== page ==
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Tim Lamyman of Worlaby Farms, near Louth has set a new world record from a 22acre block of Charger oilseed rape.  His target was a gross output of 6t/ha which he beat by 0.14t/ha.

Mr Lamyman – who holds the current UK wheat yield record with a 14.31t/ha crop of KWS Kielder – says that the Charger cut well, but combining was a steady job because of the thickness of the stems and the size of the pods.

However, his 6.14t/ha gross output could have been even higher as sea fret delayed the record breaking attempt – and with a relative humidity of 78% for much of the day – this may well have had an effect.

“You could see the potential of the crop from the combine cab, in the way that the weight of the pods meant they had filled back in over the tramlines 14 days after we had sprayed the crop with glyphosate,” says Tim.

Each trailer load was sampled and weighed at the public weigh bridge at  Glebe Farm, Belchford, 3-4 miles away and weights were adjusted to take into account diesel consumption at the start and end of the four hour combining period.

Over the four hours the crop was combined, moistures dropped from 13.7% to 12% and the seed yield was calculated on an agreed 9% standard for the 7 trailer loads.

Three independent adjudicators oversaw the record breaking attempt.  They were lead by machinery consultant Bill Basford – who has been called upon to assess a number of previous UK yield records – and he was supported by Chris Rothery and Richard Harvey.

The day prior to the record attempt, seed yields off the headlands were coming off at 5.5t/ha at 9.6% moisture.  Some parts of the field did 7.6t/ha, and even while others areas were 2.2t/ha behind, they were still a respectable 5.4t/ha.

Mr Lamyman chose Charger – which is joint top variety for yield on the UK Recommended List – having seen it at Cereals 2013.  “It looked well in all three plots at the event and clearly had the potential to produce a good, secure canopy on stiff, short straw,” he says.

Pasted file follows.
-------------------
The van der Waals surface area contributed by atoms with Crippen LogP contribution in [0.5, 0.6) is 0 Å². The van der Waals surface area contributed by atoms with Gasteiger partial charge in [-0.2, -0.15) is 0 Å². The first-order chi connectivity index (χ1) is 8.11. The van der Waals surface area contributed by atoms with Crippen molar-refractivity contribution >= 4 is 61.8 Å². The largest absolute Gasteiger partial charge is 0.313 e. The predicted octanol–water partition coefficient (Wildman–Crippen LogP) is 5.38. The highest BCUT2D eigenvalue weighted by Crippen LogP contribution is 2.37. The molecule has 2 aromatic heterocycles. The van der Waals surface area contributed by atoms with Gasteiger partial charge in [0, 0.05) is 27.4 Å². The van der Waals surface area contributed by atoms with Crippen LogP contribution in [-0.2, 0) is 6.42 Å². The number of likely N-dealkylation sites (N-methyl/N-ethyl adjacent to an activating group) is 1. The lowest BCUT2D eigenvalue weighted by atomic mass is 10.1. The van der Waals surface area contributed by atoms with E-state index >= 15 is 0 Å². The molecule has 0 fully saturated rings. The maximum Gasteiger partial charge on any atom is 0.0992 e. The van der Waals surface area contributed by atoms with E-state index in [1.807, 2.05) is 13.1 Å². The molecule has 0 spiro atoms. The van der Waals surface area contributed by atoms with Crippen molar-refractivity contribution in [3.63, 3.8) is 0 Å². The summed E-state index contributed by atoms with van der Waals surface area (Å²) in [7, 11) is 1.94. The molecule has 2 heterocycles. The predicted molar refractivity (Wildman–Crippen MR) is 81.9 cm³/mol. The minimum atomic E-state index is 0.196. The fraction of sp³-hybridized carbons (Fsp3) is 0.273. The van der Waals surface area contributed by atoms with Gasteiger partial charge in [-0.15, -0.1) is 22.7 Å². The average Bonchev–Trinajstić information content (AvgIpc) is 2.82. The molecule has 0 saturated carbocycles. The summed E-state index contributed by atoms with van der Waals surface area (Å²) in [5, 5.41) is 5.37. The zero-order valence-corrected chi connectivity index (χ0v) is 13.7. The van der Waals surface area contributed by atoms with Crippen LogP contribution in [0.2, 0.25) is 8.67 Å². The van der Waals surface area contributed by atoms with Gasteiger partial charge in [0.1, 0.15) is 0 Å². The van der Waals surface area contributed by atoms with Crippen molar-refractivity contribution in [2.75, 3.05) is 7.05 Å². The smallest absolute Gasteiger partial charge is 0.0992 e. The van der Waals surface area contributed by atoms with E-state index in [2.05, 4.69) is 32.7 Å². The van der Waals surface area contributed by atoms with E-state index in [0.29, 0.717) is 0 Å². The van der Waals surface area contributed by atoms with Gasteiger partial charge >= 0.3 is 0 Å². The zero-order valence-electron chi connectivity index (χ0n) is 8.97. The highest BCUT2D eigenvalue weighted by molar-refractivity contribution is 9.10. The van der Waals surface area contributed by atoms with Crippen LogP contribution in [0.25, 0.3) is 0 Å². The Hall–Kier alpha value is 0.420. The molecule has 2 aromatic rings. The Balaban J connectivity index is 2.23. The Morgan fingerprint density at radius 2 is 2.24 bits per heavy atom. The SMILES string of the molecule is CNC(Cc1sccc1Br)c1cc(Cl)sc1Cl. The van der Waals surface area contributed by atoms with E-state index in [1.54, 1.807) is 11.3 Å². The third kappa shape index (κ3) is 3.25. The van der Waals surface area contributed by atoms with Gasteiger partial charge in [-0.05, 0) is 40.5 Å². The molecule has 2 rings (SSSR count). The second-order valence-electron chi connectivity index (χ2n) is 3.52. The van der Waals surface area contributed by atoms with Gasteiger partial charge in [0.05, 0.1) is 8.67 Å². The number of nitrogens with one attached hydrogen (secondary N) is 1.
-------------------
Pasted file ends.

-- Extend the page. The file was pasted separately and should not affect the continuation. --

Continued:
The Charger was drilled on August 14th at 2.5kg/ha and followed two winter cereals, the previous crop being winter barley.  “It was fast to emerge and had good vigour and rooting in what was a perfect autumn and looked like a record breaking crop from word go,” he says.

Mr Lamyman’s nutritional approach probably sets him apart from most growers.  His view is that the little and often targeted nutrition, ensures that the crop is getting what it needs when it needs it and has been working with agronomist Simon Shaw from Farmacy part of the Hutchinsons group to tailor inputs accordingly.

All of the specialist liquid fertilizers used by Tim where selected from the Ecoculture Biosciences product range being distributed in the UK by Bionature”

“We believe we have gone as far as we can with fungicides and in some respects we are going backwards as disease resistance increases; we are trying to take the stress out of the plant through nutrition.”

“The key is to ensure that there’s no part of the field that is in stress and by delivering nitrogen that is more bio-available, every plant has better potential to maximise yield,” he says.

The Charger crop had the following products from Ecoculture’s product range: NHK Delta and 1-4-ALL  – Delta is a stabilised nitrogen and potassium and 1-4-ALL is a trace element product – applied to the OSR crop seven times throughout the season, starting at the 2-leaf stage.

“Throughout the year we’ve seen no signs of any stress and the crop was greener for longer than other parts of the farm,” he says.

NHK Delta was backed by calcium formulation, Calflux, and then Rainbow Wave at flowering to deliver potassium to satisfy the high demand at grain formation.

The boron and molybdenum within Rainbow Wave also meant that the Charger crop was a darker green right through to maturity.  “The pods were very even and numbers were very good,” he says.

Tim Lamyman could well find his name against another record in the next 3-4 weeks.  He has high hopes for a field of KWS Kielder winter wheat which he is hoping to cut at the end of August.


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